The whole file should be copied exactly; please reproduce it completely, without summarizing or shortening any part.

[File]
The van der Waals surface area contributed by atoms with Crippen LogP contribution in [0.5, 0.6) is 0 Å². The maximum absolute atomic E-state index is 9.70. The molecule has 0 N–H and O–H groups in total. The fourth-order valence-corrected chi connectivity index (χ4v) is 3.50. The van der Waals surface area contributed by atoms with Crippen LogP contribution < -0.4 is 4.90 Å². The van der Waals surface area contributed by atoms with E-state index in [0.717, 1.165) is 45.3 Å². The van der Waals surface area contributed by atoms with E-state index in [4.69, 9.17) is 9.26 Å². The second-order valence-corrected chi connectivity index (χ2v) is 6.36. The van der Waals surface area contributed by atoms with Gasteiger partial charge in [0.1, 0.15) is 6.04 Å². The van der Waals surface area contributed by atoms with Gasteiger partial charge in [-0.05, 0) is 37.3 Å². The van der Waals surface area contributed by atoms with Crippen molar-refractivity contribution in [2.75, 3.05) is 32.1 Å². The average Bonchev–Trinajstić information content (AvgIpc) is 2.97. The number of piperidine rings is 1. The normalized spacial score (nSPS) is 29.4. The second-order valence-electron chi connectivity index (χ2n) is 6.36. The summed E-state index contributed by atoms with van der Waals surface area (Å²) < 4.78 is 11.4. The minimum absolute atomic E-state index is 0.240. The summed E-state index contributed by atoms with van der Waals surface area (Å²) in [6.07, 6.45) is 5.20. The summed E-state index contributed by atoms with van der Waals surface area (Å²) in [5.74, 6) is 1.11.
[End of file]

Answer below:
The van der Waals surface area contributed by atoms with Crippen LogP contribution in [0.5, 0.6) is 0 Å². The maximum absolute atomic E-state index is 9.70. The molecule has 0 N–H and O–H groups in total. The fourth-order valence-corrected chi connectivity index (χ4v) is 3.50. The van der Waals surface area contributed by atoms with Crippen LogP contribution < -0.4 is 4.90 Å². The van der Waals surface area contributed by atoms with E-state index in [0.717, 1.165) is 45.3 Å². The van der Waals surface area contributed by atoms with E-state index in [4.69, 9.17) is 9.26 Å². The second-order valence-corrected chi connectivity index (χ2v) is 6.36. The van der Waals surface area contributed by atoms with Gasteiger partial charge in [0.1, 0.15) is 6.04 Å². The van der Waals surface area contributed by atoms with Gasteiger partial charge in [-0.05, 0) is 37.3 Å². The van der Waals surface area contributed by atoms with Crippen molar-refractivity contribution in [2.75, 3.05) is 32.1 Å². The average Bonchev–Trinajstić information content (AvgIpc) is 2.97. The number of piperidine rings is 1. The normalized spacial score (nSPS) is 29.4. The second-order valence-electron chi connectivity index (χ2n) is 6.36. The summed E-state index contributed by atoms with van der Waals surface area (Å²) < 4.78 is 11.4. The minimum absolute atomic E-state index is 0.240. The summed E-state index contributed by atoms with van der Waals surface area (Å²) in [6.07, 6.45) is 5.20. The summed E-state index contributed by atoms with van der Waals surface area (Å²) in [5.74, 6) is 1.11.